On-Body Antennas for Ambulatory Health Monitoring Sensors

Collaborators: University Health Network, Natural Sciences and Engineering Research Council (NSERC), Research In Motion and York University.

The On-Body Antennas for Ambulatory Health Monitoring Sensors Project focuses on developing on-body antennas for emerging wireless health monitoring applications — in particular, ambulatory systems for monitoring respiratory, electrocardiograph (ECG), and neurological biorhythms (via electroencephalography or EEG).

Health care specialists are embracing wireless technology to administer patient treatment and monitoring in a more autonomous and cost effective way. In tele-care applications, the on-body antenna is integrated with a biomedical sensor to transfer the vital signs’ information to an in-home monitoring device such as a personal computer or a smart mobile phone that can be connected to a central medical data management via a cellular or internet network. Particularly in psychiatry, where the patient can frequently experience disruptive mental states, the capacity to concurrently assess objective neurophysiological data is useful in precisely regulating externallybased treatments (e.g. pharmacotherapy, transcranial magnetic stimulation). It can also be useful in instructing patients, within their home or work environments, in self-regulatory procedures. This capacity for 24 hour assessment and immediate responding represents a paradigm-shift from the current status quo tied to weekly, biweekly, monthly or crisis-driven appointments.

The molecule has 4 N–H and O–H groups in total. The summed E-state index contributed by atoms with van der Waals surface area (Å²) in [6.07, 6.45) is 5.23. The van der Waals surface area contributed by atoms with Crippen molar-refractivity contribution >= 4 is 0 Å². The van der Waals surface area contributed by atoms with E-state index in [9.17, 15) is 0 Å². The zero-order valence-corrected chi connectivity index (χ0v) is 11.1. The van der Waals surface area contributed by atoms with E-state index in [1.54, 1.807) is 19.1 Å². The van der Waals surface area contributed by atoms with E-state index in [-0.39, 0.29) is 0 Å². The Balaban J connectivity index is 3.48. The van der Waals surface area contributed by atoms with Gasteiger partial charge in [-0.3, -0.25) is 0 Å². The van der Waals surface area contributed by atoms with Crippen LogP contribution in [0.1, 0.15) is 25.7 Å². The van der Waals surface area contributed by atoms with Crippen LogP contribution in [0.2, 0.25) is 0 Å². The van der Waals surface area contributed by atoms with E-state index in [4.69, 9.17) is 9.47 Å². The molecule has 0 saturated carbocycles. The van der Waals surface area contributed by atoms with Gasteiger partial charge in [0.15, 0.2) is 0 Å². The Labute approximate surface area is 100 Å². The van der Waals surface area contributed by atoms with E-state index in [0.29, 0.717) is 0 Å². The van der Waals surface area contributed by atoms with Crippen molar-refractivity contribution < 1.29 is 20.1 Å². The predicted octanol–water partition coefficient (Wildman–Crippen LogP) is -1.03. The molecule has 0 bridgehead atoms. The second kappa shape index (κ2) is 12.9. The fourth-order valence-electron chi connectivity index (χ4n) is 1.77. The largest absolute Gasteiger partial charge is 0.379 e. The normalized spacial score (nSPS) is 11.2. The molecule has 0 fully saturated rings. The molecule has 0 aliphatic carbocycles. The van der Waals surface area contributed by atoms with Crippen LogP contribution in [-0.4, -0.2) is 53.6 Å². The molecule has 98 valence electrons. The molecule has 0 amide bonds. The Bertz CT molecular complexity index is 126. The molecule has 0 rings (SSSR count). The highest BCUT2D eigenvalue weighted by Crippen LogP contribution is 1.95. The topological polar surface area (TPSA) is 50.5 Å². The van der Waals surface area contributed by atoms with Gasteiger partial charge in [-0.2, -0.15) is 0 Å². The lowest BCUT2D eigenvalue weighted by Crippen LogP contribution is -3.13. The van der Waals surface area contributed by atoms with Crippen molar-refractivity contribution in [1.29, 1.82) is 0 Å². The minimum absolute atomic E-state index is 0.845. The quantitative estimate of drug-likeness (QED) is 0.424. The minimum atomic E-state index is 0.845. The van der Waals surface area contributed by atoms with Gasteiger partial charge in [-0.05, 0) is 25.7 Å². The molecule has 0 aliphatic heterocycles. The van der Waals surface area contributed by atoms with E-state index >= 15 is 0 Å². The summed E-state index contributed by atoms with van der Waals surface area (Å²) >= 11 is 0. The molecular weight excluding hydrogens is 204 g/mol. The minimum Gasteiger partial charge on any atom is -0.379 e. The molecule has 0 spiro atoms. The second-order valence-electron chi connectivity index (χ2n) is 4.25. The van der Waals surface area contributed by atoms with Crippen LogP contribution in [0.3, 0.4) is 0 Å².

The antennas used in wearable wireless systems and body area networks (BANs) are integrated in network nodes located on or adjacent to the human body. The antenna design becomes very challenging in these applications due to the proximity of the radiating element to the human body and the stringent implementation (e.g. compact size, flexible or concealable) and operational (e.g. efficient, reliable or directional) requirements. This project, which will offer design solutions to address these particular issues, will be delivered through a three-year research program in collaboration with RIM, McGill University, Centre for Global eHealth Innovation (University Health Network), University of Toronto and (CAMH) Centre for Addiction and Mental Health.

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